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Study Shows Modest Decline in Prison Populations

A February 2016 study by The Sentencing Project, “U.S. Prison Population Trends 1999-2014: Broad Variation Among States in Recent Years,” found there has been a 2.9% average decline in the number of state prisoners during that period. Over those 15 years, 39 states experienced declines and 11 had increases in their prison populations.

According to the report, “Just as mass incarceration has developed primarily as a result of changes in policy, not crime rates, so too have declines reflected changes in both policy and practice. These have included such measures as drug policy sentencing reforms, reduced admissions of technical parole violators to prison, and diversion options for persons convicted of lower-level property and drug crimes.”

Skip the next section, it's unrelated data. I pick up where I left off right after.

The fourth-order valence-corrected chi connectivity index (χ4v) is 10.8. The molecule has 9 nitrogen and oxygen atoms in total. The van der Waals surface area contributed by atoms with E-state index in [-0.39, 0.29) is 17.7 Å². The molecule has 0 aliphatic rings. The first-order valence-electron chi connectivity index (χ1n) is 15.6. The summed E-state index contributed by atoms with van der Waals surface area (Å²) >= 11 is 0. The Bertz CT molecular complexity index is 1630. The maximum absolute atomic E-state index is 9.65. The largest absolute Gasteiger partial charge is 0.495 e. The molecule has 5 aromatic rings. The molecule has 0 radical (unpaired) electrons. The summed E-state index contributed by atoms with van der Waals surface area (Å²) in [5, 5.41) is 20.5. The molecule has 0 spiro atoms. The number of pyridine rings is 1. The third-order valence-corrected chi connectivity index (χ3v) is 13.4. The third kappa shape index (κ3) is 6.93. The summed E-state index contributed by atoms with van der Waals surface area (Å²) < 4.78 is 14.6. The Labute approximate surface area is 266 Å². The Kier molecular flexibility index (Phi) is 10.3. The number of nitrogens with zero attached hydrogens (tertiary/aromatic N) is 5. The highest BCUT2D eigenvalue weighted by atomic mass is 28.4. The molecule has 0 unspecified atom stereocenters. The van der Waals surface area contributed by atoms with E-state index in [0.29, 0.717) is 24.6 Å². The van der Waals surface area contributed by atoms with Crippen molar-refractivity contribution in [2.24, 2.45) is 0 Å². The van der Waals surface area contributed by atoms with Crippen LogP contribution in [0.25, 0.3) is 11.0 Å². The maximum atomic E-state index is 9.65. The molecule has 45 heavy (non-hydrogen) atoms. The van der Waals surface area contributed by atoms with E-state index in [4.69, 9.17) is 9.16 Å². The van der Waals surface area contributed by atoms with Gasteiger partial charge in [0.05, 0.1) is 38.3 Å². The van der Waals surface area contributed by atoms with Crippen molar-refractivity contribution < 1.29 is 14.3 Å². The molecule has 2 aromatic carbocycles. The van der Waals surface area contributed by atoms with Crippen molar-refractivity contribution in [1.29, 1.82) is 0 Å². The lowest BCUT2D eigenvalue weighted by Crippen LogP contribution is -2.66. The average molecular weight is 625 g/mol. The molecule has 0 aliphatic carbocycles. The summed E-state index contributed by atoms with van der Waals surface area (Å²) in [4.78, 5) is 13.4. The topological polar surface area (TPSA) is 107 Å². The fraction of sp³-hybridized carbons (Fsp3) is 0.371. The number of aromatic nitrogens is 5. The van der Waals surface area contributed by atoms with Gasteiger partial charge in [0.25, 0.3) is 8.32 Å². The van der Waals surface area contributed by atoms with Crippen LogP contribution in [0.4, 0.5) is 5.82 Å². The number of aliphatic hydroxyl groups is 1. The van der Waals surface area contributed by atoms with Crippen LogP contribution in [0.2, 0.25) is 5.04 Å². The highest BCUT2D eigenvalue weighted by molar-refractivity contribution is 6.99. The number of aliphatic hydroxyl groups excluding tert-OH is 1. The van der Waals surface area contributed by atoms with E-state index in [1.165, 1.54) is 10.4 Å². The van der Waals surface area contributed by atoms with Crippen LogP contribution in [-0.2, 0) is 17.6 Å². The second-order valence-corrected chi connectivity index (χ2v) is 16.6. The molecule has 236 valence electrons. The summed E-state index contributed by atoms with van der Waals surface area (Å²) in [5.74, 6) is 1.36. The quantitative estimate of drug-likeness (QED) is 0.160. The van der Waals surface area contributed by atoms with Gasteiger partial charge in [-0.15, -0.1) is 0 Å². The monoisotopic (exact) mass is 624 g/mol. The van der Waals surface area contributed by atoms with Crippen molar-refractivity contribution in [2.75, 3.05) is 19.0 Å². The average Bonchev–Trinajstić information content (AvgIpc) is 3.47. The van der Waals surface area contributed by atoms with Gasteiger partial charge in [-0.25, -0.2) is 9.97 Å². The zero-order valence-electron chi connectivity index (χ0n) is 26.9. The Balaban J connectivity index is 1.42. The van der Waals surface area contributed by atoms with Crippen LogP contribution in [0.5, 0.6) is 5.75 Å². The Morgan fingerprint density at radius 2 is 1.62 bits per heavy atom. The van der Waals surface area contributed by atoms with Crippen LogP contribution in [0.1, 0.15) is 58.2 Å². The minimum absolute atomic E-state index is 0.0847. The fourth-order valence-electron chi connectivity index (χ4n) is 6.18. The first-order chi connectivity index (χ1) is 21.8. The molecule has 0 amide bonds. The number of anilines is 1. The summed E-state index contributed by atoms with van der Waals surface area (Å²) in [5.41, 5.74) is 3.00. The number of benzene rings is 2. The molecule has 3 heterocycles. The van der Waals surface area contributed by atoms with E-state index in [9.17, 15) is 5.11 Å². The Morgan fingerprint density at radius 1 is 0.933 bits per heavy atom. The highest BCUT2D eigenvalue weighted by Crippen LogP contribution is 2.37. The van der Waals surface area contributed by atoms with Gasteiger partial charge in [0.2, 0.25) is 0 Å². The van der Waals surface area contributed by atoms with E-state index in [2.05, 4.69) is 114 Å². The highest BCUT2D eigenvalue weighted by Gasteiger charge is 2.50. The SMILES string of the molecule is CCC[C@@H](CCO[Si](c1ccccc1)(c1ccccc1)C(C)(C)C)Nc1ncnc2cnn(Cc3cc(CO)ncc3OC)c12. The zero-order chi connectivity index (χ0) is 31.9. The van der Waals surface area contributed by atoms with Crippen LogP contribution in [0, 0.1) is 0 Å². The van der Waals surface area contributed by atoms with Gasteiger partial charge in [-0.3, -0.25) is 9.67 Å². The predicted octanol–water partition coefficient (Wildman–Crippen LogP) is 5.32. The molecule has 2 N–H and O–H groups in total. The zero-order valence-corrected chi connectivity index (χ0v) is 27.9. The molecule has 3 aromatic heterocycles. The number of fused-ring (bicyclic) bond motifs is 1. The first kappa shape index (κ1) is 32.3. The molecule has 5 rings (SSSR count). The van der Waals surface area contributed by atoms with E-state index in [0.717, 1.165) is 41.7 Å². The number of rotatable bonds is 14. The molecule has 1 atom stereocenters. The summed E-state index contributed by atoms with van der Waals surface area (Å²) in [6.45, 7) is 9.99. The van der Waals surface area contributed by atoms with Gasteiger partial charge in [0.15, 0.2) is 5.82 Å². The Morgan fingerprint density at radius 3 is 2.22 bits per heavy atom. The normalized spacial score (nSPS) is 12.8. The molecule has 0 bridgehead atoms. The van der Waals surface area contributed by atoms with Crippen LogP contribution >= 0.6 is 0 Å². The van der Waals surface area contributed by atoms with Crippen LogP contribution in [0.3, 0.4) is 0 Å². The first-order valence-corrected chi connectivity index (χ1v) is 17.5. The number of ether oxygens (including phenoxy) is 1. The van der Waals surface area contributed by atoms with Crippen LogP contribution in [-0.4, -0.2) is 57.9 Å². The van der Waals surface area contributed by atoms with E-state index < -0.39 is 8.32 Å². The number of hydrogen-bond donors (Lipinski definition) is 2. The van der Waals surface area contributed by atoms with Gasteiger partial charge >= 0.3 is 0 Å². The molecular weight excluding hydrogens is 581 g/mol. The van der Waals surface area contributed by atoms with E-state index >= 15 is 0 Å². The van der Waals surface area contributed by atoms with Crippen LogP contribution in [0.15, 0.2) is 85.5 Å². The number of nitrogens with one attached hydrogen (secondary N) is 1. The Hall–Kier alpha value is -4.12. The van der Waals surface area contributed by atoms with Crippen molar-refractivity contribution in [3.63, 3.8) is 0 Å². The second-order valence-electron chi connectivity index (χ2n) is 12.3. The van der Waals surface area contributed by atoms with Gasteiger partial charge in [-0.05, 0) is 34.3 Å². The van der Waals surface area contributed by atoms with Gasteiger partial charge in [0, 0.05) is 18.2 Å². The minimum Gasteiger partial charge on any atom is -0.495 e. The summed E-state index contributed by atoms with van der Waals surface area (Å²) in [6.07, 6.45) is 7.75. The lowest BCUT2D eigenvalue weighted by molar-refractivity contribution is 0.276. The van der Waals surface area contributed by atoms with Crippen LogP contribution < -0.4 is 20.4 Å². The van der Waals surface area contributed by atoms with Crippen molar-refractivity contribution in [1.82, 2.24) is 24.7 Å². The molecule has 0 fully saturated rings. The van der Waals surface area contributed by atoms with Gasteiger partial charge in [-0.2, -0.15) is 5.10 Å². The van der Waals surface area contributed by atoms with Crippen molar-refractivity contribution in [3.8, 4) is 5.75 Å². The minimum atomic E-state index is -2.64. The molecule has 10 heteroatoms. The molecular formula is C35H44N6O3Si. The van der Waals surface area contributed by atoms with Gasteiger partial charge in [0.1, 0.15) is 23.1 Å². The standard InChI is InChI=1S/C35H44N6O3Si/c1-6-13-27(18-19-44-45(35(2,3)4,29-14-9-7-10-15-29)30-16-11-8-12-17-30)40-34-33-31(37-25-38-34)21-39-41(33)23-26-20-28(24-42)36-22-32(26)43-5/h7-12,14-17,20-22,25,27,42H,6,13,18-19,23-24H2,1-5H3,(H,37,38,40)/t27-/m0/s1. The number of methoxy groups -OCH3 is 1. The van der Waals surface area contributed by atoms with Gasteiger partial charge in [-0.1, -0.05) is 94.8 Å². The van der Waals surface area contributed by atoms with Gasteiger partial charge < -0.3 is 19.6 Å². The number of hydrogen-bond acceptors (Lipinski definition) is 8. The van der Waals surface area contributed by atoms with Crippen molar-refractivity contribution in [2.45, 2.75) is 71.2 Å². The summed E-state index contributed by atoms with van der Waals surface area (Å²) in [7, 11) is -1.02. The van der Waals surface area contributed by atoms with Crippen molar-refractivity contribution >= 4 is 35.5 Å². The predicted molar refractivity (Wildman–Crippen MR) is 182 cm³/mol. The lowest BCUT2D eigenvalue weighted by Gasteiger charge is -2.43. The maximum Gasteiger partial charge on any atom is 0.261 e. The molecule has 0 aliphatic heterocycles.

The states with the greatest decline in prison populations included New Jersey at 31.4%, followed by New York at 28.1%, Rhode Island at 25.5% and California at 21.8%. Some states, like New Jersey and New York, reached their peak incarceration levels in 1999, while others, such as Ohio and Oregon, peaked as recently as 2013. The federal Bureau of Prisons reported a 2.9% decrease since 2011.

Despite the trend of declining prison populations, some states – including Nebraska, Arkansas, Wyoming, Oklahoma, New Mexico, North Dakota, Tennessee, Minnesota, Missouri, Arizona and North Carolina – experienced increases, ranging from 2.6% to 21.7%, with Nebraska having the largest increase. All had peak years in 2014, indicating their prison populations continue to grow.

The Sentencing Project study concluded by noting that states with the steepest declines in their prison populations still managed to reduce overall crime rates with no adverse effect on public safety.


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